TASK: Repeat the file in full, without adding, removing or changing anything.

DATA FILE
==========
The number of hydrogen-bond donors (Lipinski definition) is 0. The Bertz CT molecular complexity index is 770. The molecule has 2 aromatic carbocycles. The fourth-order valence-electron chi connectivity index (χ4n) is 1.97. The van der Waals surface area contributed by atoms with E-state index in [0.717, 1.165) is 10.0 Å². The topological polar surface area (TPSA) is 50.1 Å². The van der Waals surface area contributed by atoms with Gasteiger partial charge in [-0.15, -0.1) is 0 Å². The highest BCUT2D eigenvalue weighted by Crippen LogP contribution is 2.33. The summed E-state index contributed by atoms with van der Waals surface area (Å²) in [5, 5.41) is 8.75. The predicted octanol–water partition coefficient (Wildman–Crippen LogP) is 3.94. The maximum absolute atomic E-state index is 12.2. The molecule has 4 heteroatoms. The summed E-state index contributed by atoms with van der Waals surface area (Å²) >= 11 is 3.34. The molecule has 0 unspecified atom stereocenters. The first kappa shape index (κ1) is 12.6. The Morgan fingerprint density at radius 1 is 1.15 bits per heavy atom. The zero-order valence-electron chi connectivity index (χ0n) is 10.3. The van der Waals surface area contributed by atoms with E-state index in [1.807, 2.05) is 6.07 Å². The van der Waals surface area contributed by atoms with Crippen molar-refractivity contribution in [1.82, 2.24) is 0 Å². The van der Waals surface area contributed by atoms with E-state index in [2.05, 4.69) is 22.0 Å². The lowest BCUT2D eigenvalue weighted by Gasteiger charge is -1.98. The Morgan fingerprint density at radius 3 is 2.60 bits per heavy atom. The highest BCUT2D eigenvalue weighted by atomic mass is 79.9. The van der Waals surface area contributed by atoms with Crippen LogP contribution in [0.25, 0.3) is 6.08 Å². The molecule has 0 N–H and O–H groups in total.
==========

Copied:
The number of hydrogen-bond donors (Lipinski definition) is 0. The Bertz CT molecular complexity index is 770. The molecule has 2 aromatic carbocycles. The fourth-order valence-electron chi connectivity index (χ4n) is 1.97. The van der Waals surface area contributed by atoms with E-state index in [0.717, 1.165) is 10.0 Å². The topological polar surface area (TPSA) is 50.1 Å². The van der Waals surface area contributed by atoms with Gasteiger partial charge in [-0.15, -0.1) is 0 Å². The highest BCUT2D eigenvalue weighted by Crippen LogP contribution is 2.33. The summed E-state index contributed by atoms with van der Waals surface area (Å²) in [5, 5.41) is 8.75. The predicted octanol–water partition coefficient (Wildman–Crippen LogP) is 3.94. The maximum absolute atomic E-state index is 12.2. The molecule has 4 heteroatoms. The summed E-state index contributed by atoms with van der Waals surface area (Å²) >= 11 is 3.34. The molecule has 0 unspecified atom stereocenters. The first kappa shape index (κ1) is 12.6. The Morgan fingerprint density at radius 1 is 1.15 bits per heavy atom. The zero-order valence-electron chi connectivity index (χ0n) is 10.3. The van der Waals surface area contributed by atoms with E-state index in [1.807, 2.05) is 6.07 Å². The van der Waals surface area contributed by atoms with Crippen molar-refractivity contribution in [1.82, 2.24) is 0 Å². The van der Waals surface area contributed by atoms with E-state index in [2.05, 4.69) is 22.0 Å². The lowest BCUT2D eigenvalue weighted by Gasteiger charge is -1.98. The Morgan fingerprint density at radius 3 is 2.60 bits per heavy atom. The highest BCUT2D eigenvalue weighted by atomic mass is 79.9. The van der Waals surface area contributed by atoms with Crippen LogP contribution in [0.25, 0.3) is 6.08 Å². The molecule has 0 N–H and O–H groups in total.